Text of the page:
Taking Reservations

Having a clear, straightforward reservation policy is crucial to creating a smooth night of service. There’s more to taking reservations than just penciling in when a party would like to come for dinner. A smart reservation policy starts with knowing your capacity: How many seats and how many tables does your restaurant have, and what is the approximate dining time for each table? Identifying this will help you determine how many reservations to take per hour and how far apart to space them.

Next, pay attention to how many FOH staff you have scheduled. Is it enough to accommodate the numbers you have on the books, plus walk-ins? Make sure staff are aware of what the numbers look like for service and if the reservations have any special needs or requests to make service smoother in the moment. Managers should be going over the reservation book prior to each night’s service with an eye toward making the guest experience exceptional.

It’s also important to remind guests of their reservation the day of or day prior. You can do this with a phone call or text, and many online reservation systems send automatic reminders on your behalf. Some restaurants choose to mitigate the risk of losing revenue due to no-shows by taking credit card information upfront and charging a fee for guests who no-call, no-show. That’s a choice that each restaurateur must make personally; if it’s your restaurant’s policy, make sure it’s clearly communicated to guests. Determine in advance how long you will wait on a party to arrive before giving up the table and train your host staff accordingly.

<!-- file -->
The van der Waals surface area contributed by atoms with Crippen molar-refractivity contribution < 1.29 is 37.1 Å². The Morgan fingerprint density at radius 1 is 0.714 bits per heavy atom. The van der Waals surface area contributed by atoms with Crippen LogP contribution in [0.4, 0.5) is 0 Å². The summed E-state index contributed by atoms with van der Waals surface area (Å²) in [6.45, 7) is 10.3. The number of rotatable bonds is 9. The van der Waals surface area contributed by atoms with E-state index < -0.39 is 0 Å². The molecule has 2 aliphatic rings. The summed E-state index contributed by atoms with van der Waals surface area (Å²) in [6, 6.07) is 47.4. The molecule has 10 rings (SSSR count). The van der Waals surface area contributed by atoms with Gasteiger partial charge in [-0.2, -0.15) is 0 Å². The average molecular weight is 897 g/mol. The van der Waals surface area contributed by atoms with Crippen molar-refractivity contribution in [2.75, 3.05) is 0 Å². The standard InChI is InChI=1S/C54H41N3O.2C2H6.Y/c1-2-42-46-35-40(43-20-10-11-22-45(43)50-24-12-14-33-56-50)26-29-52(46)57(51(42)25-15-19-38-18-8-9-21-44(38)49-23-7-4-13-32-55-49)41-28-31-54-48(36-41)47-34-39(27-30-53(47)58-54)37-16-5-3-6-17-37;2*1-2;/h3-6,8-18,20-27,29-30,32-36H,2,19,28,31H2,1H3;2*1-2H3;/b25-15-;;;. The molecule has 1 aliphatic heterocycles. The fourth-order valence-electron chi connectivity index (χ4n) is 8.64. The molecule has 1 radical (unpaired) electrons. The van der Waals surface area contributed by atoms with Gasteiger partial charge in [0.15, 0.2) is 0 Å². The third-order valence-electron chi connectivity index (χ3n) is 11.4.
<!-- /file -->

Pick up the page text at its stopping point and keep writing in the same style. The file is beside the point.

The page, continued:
Remember, the reservation process is often one of the first ways guests interact with your restaurant, and it’s important to give a good first impression.

Wait Times